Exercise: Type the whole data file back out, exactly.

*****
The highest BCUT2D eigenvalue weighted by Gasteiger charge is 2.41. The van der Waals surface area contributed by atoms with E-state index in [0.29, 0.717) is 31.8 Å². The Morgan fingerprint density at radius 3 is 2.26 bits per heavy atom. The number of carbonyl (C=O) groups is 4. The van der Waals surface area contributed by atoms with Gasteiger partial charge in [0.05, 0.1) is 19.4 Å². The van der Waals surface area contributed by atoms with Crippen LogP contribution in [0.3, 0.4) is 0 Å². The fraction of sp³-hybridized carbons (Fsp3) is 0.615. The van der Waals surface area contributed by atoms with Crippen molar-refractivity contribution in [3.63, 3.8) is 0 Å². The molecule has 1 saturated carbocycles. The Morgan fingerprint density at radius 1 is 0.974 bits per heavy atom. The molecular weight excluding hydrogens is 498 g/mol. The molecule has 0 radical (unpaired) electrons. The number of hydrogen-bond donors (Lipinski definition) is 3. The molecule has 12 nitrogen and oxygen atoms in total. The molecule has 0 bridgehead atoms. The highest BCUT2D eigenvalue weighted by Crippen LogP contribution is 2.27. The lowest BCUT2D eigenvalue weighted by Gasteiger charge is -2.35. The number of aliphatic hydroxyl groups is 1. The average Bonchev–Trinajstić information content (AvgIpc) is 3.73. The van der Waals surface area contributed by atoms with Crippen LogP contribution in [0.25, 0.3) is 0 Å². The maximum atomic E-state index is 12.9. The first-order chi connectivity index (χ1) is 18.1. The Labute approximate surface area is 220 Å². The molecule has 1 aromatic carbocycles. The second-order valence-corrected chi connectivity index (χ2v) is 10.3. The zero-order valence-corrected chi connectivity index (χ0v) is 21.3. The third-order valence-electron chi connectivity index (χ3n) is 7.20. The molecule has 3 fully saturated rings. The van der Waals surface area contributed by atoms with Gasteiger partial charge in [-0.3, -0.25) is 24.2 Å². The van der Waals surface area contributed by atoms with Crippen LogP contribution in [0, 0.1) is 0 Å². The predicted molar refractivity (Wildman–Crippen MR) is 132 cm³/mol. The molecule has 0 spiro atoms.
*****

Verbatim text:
The highest BCUT2D eigenvalue weighted by Gasteiger charge is 2.41. The van der Waals surface area contributed by atoms with E-state index in [0.29, 0.717) is 31.8 Å². The Morgan fingerprint density at radius 3 is 2.26 bits per heavy atom. The number of carbonyl (C=O) groups is 4. The van der Waals surface area contributed by atoms with Gasteiger partial charge in [0.05, 0.1) is 19.4 Å². The van der Waals surface area contributed by atoms with Crippen LogP contribution in [0.3, 0.4) is 0 Å². The fraction of sp³-hybridized carbons (Fsp3) is 0.615. The van der Waals surface area contributed by atoms with Crippen molar-refractivity contribution in [3.63, 3.8) is 0 Å². The molecule has 1 saturated carbocycles. The Morgan fingerprint density at radius 1 is 0.974 bits per heavy atom. The molecular weight excluding hydrogens is 498 g/mol. The molecule has 0 radical (unpaired) electrons. The number of hydrogen-bond donors (Lipinski definition) is 3. The molecule has 12 nitrogen and oxygen atoms in total. The molecule has 0 bridgehead atoms. The highest BCUT2D eigenvalue weighted by Crippen LogP contribution is 2.27. The lowest BCUT2D eigenvalue weighted by Gasteiger charge is -2.35. The number of aliphatic hydroxyl groups is 1. The average Bonchev–Trinajstić information content (AvgIpc) is 3.73. The van der Waals surface area contributed by atoms with Crippen LogP contribution in [0.25, 0.3) is 0 Å². The maximum atomic E-state index is 12.9. The first-order chi connectivity index (χ1) is 18.1. The Labute approximate surface area is 220 Å². The molecule has 1 aromatic carbocycles. The second-order valence-corrected chi connectivity index (χ2v) is 10.3. The zero-order valence-corrected chi connectivity index (χ0v) is 21.3. The third-order valence-electron chi connectivity index (χ3n) is 7.20. The molecule has 3 fully saturated rings. The van der Waals surface area contributed by atoms with Gasteiger partial charge in [-0.3, -0.25) is 24.2 Å². The van der Waals surface area contributed by atoms with Crippen LogP contribution in [0, 0.1) is 0 Å². The predicted molar refractivity (Wildman–Crippen MR) is 132 cm³/mol. The molecule has 0 spiro atoms.